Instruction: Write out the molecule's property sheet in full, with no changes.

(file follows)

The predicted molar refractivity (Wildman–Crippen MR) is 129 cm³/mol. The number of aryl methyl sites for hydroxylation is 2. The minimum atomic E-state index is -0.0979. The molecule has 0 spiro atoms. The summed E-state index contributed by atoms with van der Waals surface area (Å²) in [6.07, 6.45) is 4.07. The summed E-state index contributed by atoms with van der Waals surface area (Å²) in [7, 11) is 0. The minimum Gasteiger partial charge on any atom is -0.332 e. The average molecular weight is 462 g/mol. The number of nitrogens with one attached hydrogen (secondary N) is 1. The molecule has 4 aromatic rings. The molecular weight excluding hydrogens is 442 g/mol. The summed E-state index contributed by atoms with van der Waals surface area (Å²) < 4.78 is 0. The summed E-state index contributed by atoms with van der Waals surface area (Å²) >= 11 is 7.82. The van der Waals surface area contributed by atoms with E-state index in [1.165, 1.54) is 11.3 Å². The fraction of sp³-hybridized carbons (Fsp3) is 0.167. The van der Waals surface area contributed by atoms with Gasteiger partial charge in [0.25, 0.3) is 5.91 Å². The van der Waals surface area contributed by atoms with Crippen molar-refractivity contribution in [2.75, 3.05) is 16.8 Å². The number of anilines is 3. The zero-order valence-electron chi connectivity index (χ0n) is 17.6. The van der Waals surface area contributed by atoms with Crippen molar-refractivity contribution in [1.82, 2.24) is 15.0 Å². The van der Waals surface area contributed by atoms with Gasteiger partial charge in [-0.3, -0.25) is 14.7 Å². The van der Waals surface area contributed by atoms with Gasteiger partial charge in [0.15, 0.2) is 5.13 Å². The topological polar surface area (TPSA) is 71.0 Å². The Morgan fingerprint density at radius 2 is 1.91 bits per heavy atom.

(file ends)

The predicted molar refractivity (Wildman–Crippen MR) is 129 cm³/mol. The number of aryl methyl sites for hydroxylation is 2. The minimum atomic E-state index is -0.0979. The molecule has 0 spiro atoms. The summed E-state index contributed by atoms with van der Waals surface area (Å²) in [6.07, 6.45) is 4.07. The summed E-state index contributed by atoms with van der Waals surface area (Å²) in [7, 11) is 0. The minimum Gasteiger partial charge on any atom is -0.332 e. The average molecular weight is 462 g/mol. The number of nitrogens with one attached hydrogen (secondary N) is 1. The molecule has 4 aromatic rings. The molecular weight excluding hydrogens is 442 g/mol. The summed E-state index contributed by atoms with van der Waals surface area (Å²) < 4.78 is 0. The summed E-state index contributed by atoms with van der Waals surface area (Å²) >= 11 is 7.82. The van der Waals surface area contributed by atoms with E-state index in [1.165, 1.54) is 11.3 Å². The fraction of sp³-hybridized carbons (Fsp3) is 0.167. The van der Waals surface area contributed by atoms with Gasteiger partial charge in [0.25, 0.3) is 5.91 Å². The van der Waals surface area contributed by atoms with Crippen molar-refractivity contribution in [2.75, 3.05) is 16.8 Å². The number of anilines is 3. The zero-order valence-electron chi connectivity index (χ0n) is 17.6. The van der Waals surface area contributed by atoms with Crippen molar-refractivity contribution in [1.82, 2.24) is 15.0 Å². The van der Waals surface area contributed by atoms with Gasteiger partial charge in [-0.3, -0.25) is 14.7 Å². The van der Waals surface area contributed by atoms with Gasteiger partial charge in [0.15, 0.2) is 5.13 Å². The topological polar surface area (TPSA) is 71.0 Å². The Morgan fingerprint density at radius 2 is 1.91 bits per heavy atom.